Do You Speak Pelvic Floor? Guide to Anatomy Part 1: Female Genital Anatomy

Do You Speak Pelvic Floor? Guide to Anatomy Part 1: Female Genital Anatomy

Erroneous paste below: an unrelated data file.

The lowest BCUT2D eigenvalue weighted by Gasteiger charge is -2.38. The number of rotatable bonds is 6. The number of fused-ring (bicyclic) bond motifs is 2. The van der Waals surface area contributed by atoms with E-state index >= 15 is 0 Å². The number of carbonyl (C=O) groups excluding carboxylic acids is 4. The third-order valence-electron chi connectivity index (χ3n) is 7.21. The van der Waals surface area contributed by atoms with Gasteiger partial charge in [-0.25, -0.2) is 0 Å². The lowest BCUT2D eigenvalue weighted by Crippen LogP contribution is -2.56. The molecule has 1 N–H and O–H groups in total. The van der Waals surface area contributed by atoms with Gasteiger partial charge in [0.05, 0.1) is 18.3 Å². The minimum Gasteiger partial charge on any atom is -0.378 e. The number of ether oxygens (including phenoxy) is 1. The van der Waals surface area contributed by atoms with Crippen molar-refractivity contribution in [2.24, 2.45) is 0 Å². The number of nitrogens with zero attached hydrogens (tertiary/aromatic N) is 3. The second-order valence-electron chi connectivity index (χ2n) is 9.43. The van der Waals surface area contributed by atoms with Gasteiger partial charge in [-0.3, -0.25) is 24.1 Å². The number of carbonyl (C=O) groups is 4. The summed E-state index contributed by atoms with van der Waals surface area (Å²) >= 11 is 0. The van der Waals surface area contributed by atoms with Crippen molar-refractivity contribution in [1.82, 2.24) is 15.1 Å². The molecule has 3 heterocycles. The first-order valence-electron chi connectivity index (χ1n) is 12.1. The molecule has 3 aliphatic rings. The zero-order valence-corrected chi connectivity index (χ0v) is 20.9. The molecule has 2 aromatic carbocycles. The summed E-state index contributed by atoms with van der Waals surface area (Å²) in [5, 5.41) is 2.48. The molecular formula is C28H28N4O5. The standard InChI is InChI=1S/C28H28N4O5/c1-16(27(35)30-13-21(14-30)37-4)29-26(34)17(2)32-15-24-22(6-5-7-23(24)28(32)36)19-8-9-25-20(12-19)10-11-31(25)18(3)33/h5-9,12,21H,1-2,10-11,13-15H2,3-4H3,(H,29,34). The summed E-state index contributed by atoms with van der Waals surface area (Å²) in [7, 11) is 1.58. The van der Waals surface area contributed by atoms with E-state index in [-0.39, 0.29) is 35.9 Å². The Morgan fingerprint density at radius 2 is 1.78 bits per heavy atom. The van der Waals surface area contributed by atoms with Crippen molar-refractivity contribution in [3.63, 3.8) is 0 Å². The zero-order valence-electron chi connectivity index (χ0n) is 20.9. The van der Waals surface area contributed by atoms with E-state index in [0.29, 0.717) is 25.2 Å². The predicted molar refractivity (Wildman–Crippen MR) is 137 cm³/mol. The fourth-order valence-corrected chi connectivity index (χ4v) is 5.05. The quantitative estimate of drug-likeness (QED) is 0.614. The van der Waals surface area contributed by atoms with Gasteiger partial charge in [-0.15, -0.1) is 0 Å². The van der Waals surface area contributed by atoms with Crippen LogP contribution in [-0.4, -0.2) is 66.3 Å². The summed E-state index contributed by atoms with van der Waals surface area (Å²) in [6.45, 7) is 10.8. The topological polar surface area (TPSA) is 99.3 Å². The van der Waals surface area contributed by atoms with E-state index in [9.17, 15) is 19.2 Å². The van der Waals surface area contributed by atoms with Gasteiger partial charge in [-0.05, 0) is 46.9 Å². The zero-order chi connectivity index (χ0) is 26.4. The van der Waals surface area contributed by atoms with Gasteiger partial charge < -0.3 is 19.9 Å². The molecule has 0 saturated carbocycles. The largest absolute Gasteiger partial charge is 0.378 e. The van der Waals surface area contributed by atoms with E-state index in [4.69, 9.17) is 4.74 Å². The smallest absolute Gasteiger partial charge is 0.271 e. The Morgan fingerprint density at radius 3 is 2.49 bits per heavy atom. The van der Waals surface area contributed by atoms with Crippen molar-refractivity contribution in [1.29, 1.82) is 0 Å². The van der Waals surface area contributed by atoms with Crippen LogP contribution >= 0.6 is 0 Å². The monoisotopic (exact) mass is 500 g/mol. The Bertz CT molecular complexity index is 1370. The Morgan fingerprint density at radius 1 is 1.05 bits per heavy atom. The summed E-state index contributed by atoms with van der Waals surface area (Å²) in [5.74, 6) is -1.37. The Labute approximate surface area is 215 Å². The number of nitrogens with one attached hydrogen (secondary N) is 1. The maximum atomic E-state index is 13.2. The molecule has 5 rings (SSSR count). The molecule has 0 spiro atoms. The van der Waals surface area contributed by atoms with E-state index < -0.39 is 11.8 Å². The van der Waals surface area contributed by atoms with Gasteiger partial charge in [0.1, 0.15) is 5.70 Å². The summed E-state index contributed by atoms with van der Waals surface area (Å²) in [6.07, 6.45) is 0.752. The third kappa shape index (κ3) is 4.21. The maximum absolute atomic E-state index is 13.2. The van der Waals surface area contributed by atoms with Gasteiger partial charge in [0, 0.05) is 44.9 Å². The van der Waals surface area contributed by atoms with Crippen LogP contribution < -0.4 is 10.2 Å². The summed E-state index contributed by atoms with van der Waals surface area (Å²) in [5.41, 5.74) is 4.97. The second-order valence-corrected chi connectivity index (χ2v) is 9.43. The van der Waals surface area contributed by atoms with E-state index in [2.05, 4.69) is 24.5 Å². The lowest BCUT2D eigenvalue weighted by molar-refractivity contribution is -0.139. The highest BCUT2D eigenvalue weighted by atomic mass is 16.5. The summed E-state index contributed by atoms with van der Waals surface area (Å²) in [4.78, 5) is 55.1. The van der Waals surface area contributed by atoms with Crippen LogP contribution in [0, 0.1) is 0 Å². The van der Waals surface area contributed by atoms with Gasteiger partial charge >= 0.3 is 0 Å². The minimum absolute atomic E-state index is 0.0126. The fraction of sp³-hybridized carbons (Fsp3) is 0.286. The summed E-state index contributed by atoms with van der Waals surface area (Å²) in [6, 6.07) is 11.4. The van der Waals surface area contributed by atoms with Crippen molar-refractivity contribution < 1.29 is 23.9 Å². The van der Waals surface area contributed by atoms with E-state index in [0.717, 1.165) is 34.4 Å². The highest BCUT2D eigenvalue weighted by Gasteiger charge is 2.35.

Fiona McMahon PT, DPT Pronouns (She, Her, Hers) Do you speak pelvic floor? I do. There is so much going on in the pelvic floor, that unless you are thinking about it every day, it can be difficult to find the right words to describe exactly what you are feeling where. Today we are going to focus on individuals with female anatomy. Your Genitals: Your 3 V’s vulva.jpg When we refer to female reproductive organs many times we say vagina to describe the whole kit and caboodle down there. The truth is the vagina is just part of it. There's much more going on. Vagina: The vagina is the passageway from the uterus to the external world. It can expand to accommodate a penis, toy, or allow for the passage of a baby. It can do this shape-shifting because it has folds called rugae, which can stretch out like an accordion to allow the vagina to stretch as needed. Neat, huh? We call the opening the introitus, but we may also interchange it with simply, “vaginal opening”. Either is fine. The introitus can be an area of pain with penetration, so in Pelvic Floorland, we use that term a lot. Vulva: The vulva is usually what people are referring to when they say vagina. The vulva encompasses all the external genitalia. Including the labia majora and minora (the lips), clitoris, vagina, and urethra. Vestibule: The vestibule is the area in between the labia minora (small lips) and vagina. This is another special area, that can become painful with certain conditions Other Vulvar Components Urethra: This is the exit of the urinary system and is where pee comes out. Between the anus, vagina, and urethra there are three holes “down” there. clitorisClitoris: This part is pretty cool. The clitoris provides sexual sensation. Did you know it averages four inches in length! Externally we can only see a small bit of it. We call that part the glans. Covering the glans, is the clitoral hood, which helps to protect it. Most of the structure of the clitoris is not viewable from the outside. Branching off the glans and traveling underneath the labia are the bulbs of the clitoris and the cura. These elements are erectile and fill with blood during arousal. Labia Majora: The labia majora are the outer pair of lips when looking at the female vulva. They protect the delicate tissue of the vulva. Labia Minora: The labia minora are the smaller set of lips and are contained within the labia majora. The labia minora can come in all different shapes and sizes and still be completely normal. Some women have long labia minora which extend past the labia majora, while others may have shorter labia minora which stay tucked within the labia majora. Variation is normal between women. Having the words to describe where the pain it can be useful to both your pelvic floor physical therapist as well as your doctor. Stay tuned for future additions of “Do you speak pelvic floor?” where we will discuss male genital anatomy as well as the muscles of the pelvic floor itself. Pelvic floor physical therapists are specialists in this area and have been added in the last decade, to urological and gynecological guidelines as the first line of treatment for various pelvic and sexual pain and weakness disorders. ACOG Guidelines on Pelvic Pain: https://www.acog.org/Patients/FAQs/Chronic-Pelvic-Pain?IsMobileSet=false AUA Guidelines for Pelvic Pain https://www.auanet.org/guidelines/interstitial-cystitis/bladder-pain-syndrome-(2011-amended-2014)
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